Important notes for the lists in this section
If you’re interested in seeing where a specific college shows up on this website: click on the magnifying glass icon in the upper right hand corner of any page to get a search box. Leave out the word ‘University’ or ‘College’, and try various iterations if there are any for your school (for example, I’ve used UC Los Angeles instead of the more familiar UCLA). Putting quotation marks around the name will yield better results as it will limit pages to those where the words you’ve typed appear together in the same school name.
You may notice that a handful of strong schools don’t show up on any of the lists. I wouldn’t read too much into this. Despite the large number of lists and school names on those lists, this is just a tiny sampling of all the great positions available out there, and a different selection of employers would yield different lists of colleges. If your favorite school doesn’t appear but other similar schools do, it seems safe to me to assume that the same opportunities exist for graduates of the one you like.
While looking at these lists, bear in mind that almost all of the employers listed are household names and are among the most desirable places to work in their fields. There are many less well-known places where enormous numbers of people make entire careers that are very happy and successful.
When the MC25 is mentioned, it refers to (in my opinion) the 25 colleges most coveted on a large scale nationally that are mentioned in Part 2 of the presentation. They are: Amherst, Brown, CalTech, Columbia, Cornell, Darmouth, Duke, Georgetown, Harvard, Johns Hopkins, MIT, Northwestern, Notre Dame, Princeton, Rice, Stanford, Swarthmore, UC Berkeley, University of Chicago, University of Pennsylvania, University of Virginia, Vanderbilt, Washington University in St. Louis, Williams and Yale. Yes, I realize people obsess over other schools, but from my observations these are the 25 most obsessed over at a national level.
There’s a remarkable consistency to the percentage of students from MC25 schools on these lists. For all but three of the lists, the representation of MC25 students runs from 22% to 34%. The three exceptions all have smaller percentages of MC25 graduates and are the three professions in which a high degree of knowledge in computers and/or engineering are required. There are many large, excellent programs in these fields at state schools, military academies, and private, tech-oriented universities that attract quite a few strong students.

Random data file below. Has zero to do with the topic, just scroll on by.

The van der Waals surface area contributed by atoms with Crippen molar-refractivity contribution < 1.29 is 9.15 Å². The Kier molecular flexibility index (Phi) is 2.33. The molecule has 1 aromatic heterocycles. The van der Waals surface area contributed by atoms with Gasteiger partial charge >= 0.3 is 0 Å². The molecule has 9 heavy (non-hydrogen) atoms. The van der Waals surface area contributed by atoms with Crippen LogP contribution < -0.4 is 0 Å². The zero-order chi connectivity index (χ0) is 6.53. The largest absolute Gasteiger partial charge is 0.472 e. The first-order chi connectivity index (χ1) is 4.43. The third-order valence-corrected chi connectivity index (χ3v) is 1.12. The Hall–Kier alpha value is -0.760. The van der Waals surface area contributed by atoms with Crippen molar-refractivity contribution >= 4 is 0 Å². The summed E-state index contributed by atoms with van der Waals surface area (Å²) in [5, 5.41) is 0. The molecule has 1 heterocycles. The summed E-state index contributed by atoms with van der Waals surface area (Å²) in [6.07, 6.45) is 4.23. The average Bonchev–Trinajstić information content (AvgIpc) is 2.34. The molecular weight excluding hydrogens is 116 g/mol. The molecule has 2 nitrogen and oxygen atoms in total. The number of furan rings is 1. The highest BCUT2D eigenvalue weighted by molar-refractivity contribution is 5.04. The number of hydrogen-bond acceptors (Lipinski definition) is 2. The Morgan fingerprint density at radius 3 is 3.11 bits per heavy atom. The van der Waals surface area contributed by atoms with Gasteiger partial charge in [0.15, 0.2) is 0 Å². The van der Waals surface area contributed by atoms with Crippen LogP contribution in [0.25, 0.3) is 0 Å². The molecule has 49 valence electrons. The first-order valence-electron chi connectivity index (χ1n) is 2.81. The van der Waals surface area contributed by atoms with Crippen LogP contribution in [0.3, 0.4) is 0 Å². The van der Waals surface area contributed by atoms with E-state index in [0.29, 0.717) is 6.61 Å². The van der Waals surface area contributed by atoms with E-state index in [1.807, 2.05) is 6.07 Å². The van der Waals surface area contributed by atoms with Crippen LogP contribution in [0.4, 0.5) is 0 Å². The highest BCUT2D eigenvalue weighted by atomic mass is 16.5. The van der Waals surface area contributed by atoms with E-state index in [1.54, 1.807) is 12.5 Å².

You will likely note that students from MC25 schools appear in higher percentages on most of these lists than would be predicted if we looked solely at the percentage of the total college graduate population they represent. They should! These colleges get first pick of the most ambitious, hard-working, smart high school students in the country, so we should expect they’d fill the most desirable professional positions at a higher rate.
Consider this analogy: What if the Washington Nationals were given the top 40 picks in the Major League Baseball draft every year? (Note: Yes, they are my favorite team. If you’d like to imagine this differently, please feel free.) And then another team got the next 40, and so on until all 30 teams had chosen the approximately 1200 players in each year’s draft. The expectation would be that the Nationals would win the World Series most years and have the majority of Cy Young Award winners, MVPs, Gold Glove winners, etc. And the team that went last every year would never receive any of these kinds of recognition, right?
It is, of course, vastly more complicated with college admission, especially since most ballplayers have had four more years to mature, but it’s similar enough to be comparable. With a very large percentage of the country’s most capable, ambitious, hard-working high school students attending MC25 colleges, we should expect that a large percentage of jobs that require capable, ambitious, hard-working individuals will be filled by graduates of these institutions.
So when looking at who’s working in very desirable professional positions, what we should focus on is the very large percentage that are not from the MC25 on every one of these lists. The logical conclusion: ambitious, hard-working, smart professionals who don’t end up attending an MC25 school for whatever reason (by choice or through not being selected for admission) will still have excellent career opportunities.
All but one (biotech/pharma) of these lists include colleges attended only for those who received their undergraduate degrees at schools located in the United States; most of these companies and organizations have at least a few people who got their degrees overseas. Also, some of the companies have employees for whom I wasn’t able to discover where they did their undergraduate work; at the Washington Post, this was a very large number.
Unless otherwise noted, numbers in parentheses after a college name indicate the number who attended if more than one person went to that school.
If you think of an unrepresented profession for which a list would be useful for you, let me know and I’ll see what I can do!